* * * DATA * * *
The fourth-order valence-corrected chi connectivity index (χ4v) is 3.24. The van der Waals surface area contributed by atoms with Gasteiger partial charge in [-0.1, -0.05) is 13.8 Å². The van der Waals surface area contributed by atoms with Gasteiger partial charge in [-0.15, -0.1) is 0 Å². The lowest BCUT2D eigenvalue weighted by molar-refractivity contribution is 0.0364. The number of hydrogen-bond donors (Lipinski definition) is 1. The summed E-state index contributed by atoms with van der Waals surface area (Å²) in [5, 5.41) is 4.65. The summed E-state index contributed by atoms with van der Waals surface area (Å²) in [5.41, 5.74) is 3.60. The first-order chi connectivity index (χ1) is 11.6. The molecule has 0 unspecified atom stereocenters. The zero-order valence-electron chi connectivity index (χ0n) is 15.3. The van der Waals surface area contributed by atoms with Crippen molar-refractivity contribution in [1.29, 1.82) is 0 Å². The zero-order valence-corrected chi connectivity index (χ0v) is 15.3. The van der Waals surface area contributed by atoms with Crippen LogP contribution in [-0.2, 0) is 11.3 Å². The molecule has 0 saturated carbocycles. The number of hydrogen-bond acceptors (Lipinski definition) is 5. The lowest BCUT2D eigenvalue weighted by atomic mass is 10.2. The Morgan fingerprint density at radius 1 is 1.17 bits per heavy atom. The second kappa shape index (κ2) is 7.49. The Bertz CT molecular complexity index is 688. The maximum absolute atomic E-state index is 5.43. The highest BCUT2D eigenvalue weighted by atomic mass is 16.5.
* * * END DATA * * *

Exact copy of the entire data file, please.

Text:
The fourth-order valence-corrected chi connectivity index (χ4v) is 3.24. The van der Waals surface area contributed by atoms with Gasteiger partial charge in [-0.1, -0.05) is 13.8 Å². The van der Waals surface area contributed by atoms with Gasteiger partial charge in [-0.15, -0.1) is 0 Å². The lowest BCUT2D eigenvalue weighted by molar-refractivity contribution is 0.0364. The number of hydrogen-bond donors (Lipinski definition) is 1. The summed E-state index contributed by atoms with van der Waals surface area (Å²) in [5, 5.41) is 4.65. The summed E-state index contributed by atoms with van der Waals surface area (Å²) in [5.41, 5.74) is 3.60. The first-order chi connectivity index (χ1) is 11.6. The molecule has 0 unspecified atom stereocenters. The zero-order valence-electron chi connectivity index (χ0n) is 15.3. The van der Waals surface area contributed by atoms with Crippen molar-refractivity contribution in [1.29, 1.82) is 0 Å². The zero-order valence-corrected chi connectivity index (χ0v) is 15.3. The van der Waals surface area contributed by atoms with Crippen LogP contribution in [-0.2, 0) is 11.3 Å². The molecule has 0 saturated carbocycles. The number of hydrogen-bond acceptors (Lipinski definition) is 5. The lowest BCUT2D eigenvalue weighted by atomic mass is 10.2. The Morgan fingerprint density at radius 1 is 1.17 bits per heavy atom. The second kappa shape index (κ2) is 7.49. The Bertz CT molecular complexity index is 688. The maximum absolute atomic E-state index is 5.43. The highest BCUT2D eigenvalue weighted by atomic mass is 16.5.